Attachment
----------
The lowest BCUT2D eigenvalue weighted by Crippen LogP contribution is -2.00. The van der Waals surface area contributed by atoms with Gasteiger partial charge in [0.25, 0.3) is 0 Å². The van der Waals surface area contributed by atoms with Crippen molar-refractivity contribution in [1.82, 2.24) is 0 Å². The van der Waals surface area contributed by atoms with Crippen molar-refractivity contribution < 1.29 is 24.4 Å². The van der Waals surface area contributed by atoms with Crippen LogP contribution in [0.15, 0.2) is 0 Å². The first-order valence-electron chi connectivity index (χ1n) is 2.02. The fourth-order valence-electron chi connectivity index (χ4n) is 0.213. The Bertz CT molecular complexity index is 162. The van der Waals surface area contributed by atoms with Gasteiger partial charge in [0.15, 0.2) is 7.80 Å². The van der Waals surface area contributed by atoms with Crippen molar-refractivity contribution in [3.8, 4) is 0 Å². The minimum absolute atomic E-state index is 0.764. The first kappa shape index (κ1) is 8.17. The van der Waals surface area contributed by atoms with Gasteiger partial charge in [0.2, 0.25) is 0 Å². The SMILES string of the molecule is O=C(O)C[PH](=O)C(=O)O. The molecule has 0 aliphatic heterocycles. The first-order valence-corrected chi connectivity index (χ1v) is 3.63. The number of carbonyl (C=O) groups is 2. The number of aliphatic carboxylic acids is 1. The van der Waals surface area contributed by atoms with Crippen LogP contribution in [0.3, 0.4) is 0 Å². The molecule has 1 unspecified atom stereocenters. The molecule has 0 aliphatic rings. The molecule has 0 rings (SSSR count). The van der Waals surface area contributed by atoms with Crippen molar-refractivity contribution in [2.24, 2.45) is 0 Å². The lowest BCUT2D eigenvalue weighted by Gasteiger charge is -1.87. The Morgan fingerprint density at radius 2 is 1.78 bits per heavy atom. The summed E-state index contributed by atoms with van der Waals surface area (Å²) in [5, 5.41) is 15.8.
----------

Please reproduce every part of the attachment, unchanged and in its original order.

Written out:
The lowest BCUT2D eigenvalue weighted by Crippen LogP contribution is -2.00. The van der Waals surface area contributed by atoms with Gasteiger partial charge in [0.25, 0.3) is 0 Å². The van der Waals surface area contributed by atoms with Crippen molar-refractivity contribution in [1.82, 2.24) is 0 Å². The van der Waals surface area contributed by atoms with Crippen molar-refractivity contribution < 1.29 is 24.4 Å². The van der Waals surface area contributed by atoms with Crippen LogP contribution in [0.15, 0.2) is 0 Å². The first-order valence-electron chi connectivity index (χ1n) is 2.02. The fourth-order valence-electron chi connectivity index (χ4n) is 0.213. The Bertz CT molecular complexity index is 162. The van der Waals surface area contributed by atoms with Gasteiger partial charge in [0.15, 0.2) is 7.80 Å². The van der Waals surface area contributed by atoms with Crippen molar-refractivity contribution in [3.8, 4) is 0 Å². The minimum absolute atomic E-state index is 0.764. The first kappa shape index (κ1) is 8.17. The van der Waals surface area contributed by atoms with Gasteiger partial charge in [0.2, 0.25) is 0 Å². The SMILES string of the molecule is O=C(O)C[PH](=O)C(=O)O. The molecule has 0 aliphatic heterocycles. The first-order valence-corrected chi connectivity index (χ1v) is 3.63. The number of carbonyl (C=O) groups is 2. The number of aliphatic carboxylic acids is 1. The van der Waals surface area contributed by atoms with Crippen LogP contribution in [0.3, 0.4) is 0 Å². The molecule has 1 unspecified atom stereocenters. The molecule has 0 aliphatic rings. The molecule has 0 rings (SSSR count). The van der Waals surface area contributed by atoms with Crippen molar-refractivity contribution in [2.24, 2.45) is 0 Å². The lowest BCUT2D eigenvalue weighted by Gasteiger charge is -1.87. The Morgan fingerprint density at radius 2 is 1.78 bits per heavy atom. The summed E-state index contributed by atoms with van der Waals surface area (Å²) in [5, 5.41) is 15.8.